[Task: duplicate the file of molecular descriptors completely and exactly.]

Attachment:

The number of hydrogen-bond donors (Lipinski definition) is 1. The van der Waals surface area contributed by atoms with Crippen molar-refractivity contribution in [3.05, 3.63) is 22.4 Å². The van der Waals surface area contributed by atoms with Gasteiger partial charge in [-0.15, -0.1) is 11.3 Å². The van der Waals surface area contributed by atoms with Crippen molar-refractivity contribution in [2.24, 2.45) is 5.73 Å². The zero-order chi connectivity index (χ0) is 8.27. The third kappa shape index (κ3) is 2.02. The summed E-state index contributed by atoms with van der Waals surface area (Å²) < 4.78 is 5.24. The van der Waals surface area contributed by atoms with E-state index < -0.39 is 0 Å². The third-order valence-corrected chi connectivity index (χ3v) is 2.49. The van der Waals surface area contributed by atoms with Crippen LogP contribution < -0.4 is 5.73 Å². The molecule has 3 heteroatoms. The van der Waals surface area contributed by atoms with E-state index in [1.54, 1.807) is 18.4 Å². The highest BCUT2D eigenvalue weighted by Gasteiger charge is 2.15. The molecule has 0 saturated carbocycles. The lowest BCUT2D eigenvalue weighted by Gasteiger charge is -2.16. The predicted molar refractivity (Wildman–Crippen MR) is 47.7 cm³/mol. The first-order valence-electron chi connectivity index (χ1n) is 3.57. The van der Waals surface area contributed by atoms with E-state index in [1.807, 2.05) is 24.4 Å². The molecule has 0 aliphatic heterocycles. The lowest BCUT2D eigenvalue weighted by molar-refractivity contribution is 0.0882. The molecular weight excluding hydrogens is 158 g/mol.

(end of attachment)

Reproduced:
The number of hydrogen-bond donors (Lipinski definition) is 1. The van der Waals surface area contributed by atoms with Crippen molar-refractivity contribution in [3.05, 3.63) is 22.4 Å². The van der Waals surface area contributed by atoms with Gasteiger partial charge in [-0.15, -0.1) is 11.3 Å². The van der Waals surface area contributed by atoms with Crippen molar-refractivity contribution in [2.24, 2.45) is 5.73 Å². The zero-order chi connectivity index (χ0) is 8.27. The third kappa shape index (κ3) is 2.02. The summed E-state index contributed by atoms with van der Waals surface area (Å²) < 4.78 is 5.24. The van der Waals surface area contributed by atoms with E-state index < -0.39 is 0 Å². The third-order valence-corrected chi connectivity index (χ3v) is 2.49. The van der Waals surface area contributed by atoms with Crippen LogP contribution < -0.4 is 5.73 Å². The molecule has 3 heteroatoms. The van der Waals surface area contributed by atoms with E-state index in [1.54, 1.807) is 18.4 Å². The highest BCUT2D eigenvalue weighted by Gasteiger charge is 2.15. The molecule has 0 saturated carbocycles. The lowest BCUT2D eigenvalue weighted by Gasteiger charge is -2.16. The predicted molar refractivity (Wildman–Crippen MR) is 47.7 cm³/mol. The first-order valence-electron chi connectivity index (χ1n) is 3.57. The van der Waals surface area contributed by atoms with E-state index in [1.807, 2.05) is 24.4 Å². The molecule has 0 aliphatic heterocycles. The lowest BCUT2D eigenvalue weighted by molar-refractivity contribution is 0.0882. The molecular weight excluding hydrogens is 158 g/mol.